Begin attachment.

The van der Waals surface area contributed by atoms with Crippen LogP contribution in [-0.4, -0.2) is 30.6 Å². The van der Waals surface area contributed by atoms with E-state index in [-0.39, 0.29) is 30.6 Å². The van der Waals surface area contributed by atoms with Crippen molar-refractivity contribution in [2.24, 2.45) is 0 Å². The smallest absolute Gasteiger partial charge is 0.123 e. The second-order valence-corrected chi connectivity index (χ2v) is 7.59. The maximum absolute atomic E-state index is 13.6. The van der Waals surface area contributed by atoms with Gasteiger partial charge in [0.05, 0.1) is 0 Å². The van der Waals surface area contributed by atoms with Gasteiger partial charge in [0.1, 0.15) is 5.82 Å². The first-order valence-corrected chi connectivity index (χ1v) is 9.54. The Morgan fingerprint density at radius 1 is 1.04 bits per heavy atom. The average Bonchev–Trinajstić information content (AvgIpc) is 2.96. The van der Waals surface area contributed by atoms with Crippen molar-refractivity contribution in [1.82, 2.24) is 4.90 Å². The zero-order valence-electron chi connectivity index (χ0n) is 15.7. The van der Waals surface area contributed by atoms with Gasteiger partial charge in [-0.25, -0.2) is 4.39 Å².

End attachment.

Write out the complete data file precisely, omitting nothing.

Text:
The van der Waals surface area contributed by atoms with Crippen LogP contribution in [-0.4, -0.2) is 30.6 Å². The van der Waals surface area contributed by atoms with E-state index in [-0.39, 0.29) is 30.6 Å². The van der Waals surface area contributed by atoms with Crippen molar-refractivity contribution in [2.24, 2.45) is 0 Å². The smallest absolute Gasteiger partial charge is 0.123 e. The second-order valence-corrected chi connectivity index (χ2v) is 7.59. The maximum absolute atomic E-state index is 13.6. The van der Waals surface area contributed by atoms with Gasteiger partial charge in [0.05, 0.1) is 0 Å². The van der Waals surface area contributed by atoms with Gasteiger partial charge in [0.1, 0.15) is 5.82 Å². The first-order valence-corrected chi connectivity index (χ1v) is 9.54. The Morgan fingerprint density at radius 1 is 1.04 bits per heavy atom. The average Bonchev–Trinajstić information content (AvgIpc) is 2.96. The van der Waals surface area contributed by atoms with Crippen molar-refractivity contribution in [1.82, 2.24) is 4.90 Å². The zero-order valence-electron chi connectivity index (χ0n) is 15.7. The van der Waals surface area contributed by atoms with Gasteiger partial charge in [-0.25, -0.2) is 4.39 Å².